A fellow music therapist published an insightful piece this week about his journey from a music snob to a music therapist. Based on comments and article shares, his post seemed to resonate with other music therapists. It did for me, too, but not in the music snob way . . .
See, I’ve been trying for years, now, to wrap my head around the concept of the role of music in music therapy. There seem to be different ideas on the topic that fall on a continuum between “using” music as a “tool” and “being” in music. Or stated differently, the use of music IN therapy versus the use of music AS therapy (which I’ve blogged about before). There have been discussions on Facebook—which I occasionally chime in on—and in-person exchanges. It’s been blogged about and discussed among academics and clinicians.
I have commonly fallen in the gray area of the continuum feeling, based on my understanding, that there are clinical situations that warrant the “use” of music and those that warrant “being in” music. Noah’s piece made me think differently. He wrote:
Integral to that process, though I was not aware of this at the time, was distinguishing between engaging with music and playing music . . . To play music is to “do” music. It is the claiming of ownership over an artistic process and the subsequent artistic product. . . Engaging with music is a form of “being” in and with music. There is no ownership over process or product . . .
Many of my colleagues will disagree with this statement, but playing music, even when our role is to perform, is not a feature or function of music therapy. Anybody can play music at somebody because it requires minimal nuance . . . Engagement with music, however, is the skill we struggle with for all those years in class, practicum, and internship . . . What I am an expert in is structuring individualized music experiences with others that facilitates a wellness meeting their needs, not my own.
Something clicked for me when I read his words. I DO agree with you Noah—the way you have it defined, playing music is not a function of music therapy.
I have seen this in music therapy students time and time again. There is a shift that happens in the last semesters of a student’s music therapy education. It is a shift from focusing on one’s own music making to focusing on the client. It’s moving beyond the “performance” aspect of music (centered on the self) to the clinical aspect (centered on the client).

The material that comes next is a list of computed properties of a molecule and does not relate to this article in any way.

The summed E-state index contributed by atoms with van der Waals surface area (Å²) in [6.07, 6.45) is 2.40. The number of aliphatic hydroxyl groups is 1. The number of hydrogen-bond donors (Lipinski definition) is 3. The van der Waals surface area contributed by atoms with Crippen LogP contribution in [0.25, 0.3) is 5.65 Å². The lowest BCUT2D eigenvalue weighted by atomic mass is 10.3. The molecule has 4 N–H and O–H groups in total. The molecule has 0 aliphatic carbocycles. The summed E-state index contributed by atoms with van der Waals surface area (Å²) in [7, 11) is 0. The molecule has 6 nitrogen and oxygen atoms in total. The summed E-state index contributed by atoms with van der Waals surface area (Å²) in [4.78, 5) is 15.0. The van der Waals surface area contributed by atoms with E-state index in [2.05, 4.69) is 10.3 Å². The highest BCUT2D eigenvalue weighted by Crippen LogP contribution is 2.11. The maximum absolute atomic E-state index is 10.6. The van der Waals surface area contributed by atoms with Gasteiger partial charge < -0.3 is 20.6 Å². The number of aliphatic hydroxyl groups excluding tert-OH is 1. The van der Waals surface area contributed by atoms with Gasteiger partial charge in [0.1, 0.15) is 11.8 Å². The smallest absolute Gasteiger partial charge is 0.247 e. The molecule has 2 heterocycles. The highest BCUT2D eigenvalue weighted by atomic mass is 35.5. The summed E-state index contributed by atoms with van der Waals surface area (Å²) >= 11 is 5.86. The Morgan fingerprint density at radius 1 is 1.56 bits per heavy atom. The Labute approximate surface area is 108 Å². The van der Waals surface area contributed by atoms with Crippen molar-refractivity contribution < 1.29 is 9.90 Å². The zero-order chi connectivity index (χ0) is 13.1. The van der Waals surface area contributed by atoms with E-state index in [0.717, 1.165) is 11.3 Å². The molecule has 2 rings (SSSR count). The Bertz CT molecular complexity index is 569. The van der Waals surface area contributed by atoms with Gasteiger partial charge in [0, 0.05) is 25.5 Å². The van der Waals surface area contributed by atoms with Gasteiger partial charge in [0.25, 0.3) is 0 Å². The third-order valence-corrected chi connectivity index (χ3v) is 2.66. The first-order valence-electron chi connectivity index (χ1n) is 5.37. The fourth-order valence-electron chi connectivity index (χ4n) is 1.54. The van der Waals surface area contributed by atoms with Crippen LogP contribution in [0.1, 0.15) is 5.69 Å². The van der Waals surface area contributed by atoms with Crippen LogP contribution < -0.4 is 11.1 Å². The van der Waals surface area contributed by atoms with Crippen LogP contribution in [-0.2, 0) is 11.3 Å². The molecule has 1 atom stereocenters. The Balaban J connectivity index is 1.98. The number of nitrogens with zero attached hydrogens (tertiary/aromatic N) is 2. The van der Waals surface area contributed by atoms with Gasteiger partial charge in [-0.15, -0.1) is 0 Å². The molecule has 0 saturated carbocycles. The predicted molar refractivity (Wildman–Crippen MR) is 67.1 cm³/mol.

Moreover I’ve seen it in myself, in my tendency to deflect requests to play guitar or sing in public. The perfectionist musician in me is still very much alive and I am not yet at a place where I feel comfortable “performing” for others unless I am practiced and prepared (though, admittedly, that’s a fear I hope to overcome one day). But put me in a room with clients? There is no perfection. The anxiety dissipates. It’s not about me.
The rehab setting is where I have traditionally considered music to be “used as a tool.” In actuality, though, it’s not. You cannot remove the humanness of the process, the therapeutic element. Even if the music is structured in a more prescribed way (e.g. pre-determining the musical elements—tempo, dynamic level, meter—based on the assessment), the music therapist is still responsive therapeutically and musically to the client’s needs in that moment.
I also see this reflection as parallel or perhaps even the same as that of music in verses music as therapy. Just a couple years ago, I wrote that I saw a role for both in music therapy. But if music IN therapy is likened to playing music and music AS therapy is likened to engaging in music . . . well, that changes things for me.
I don’t have any clear-cut answers or insights at the moment. This is an ongoing journey of reflection for me. But I appreciate the opportunity to deepen my understanding just a bit more.
It’s a step, anyway.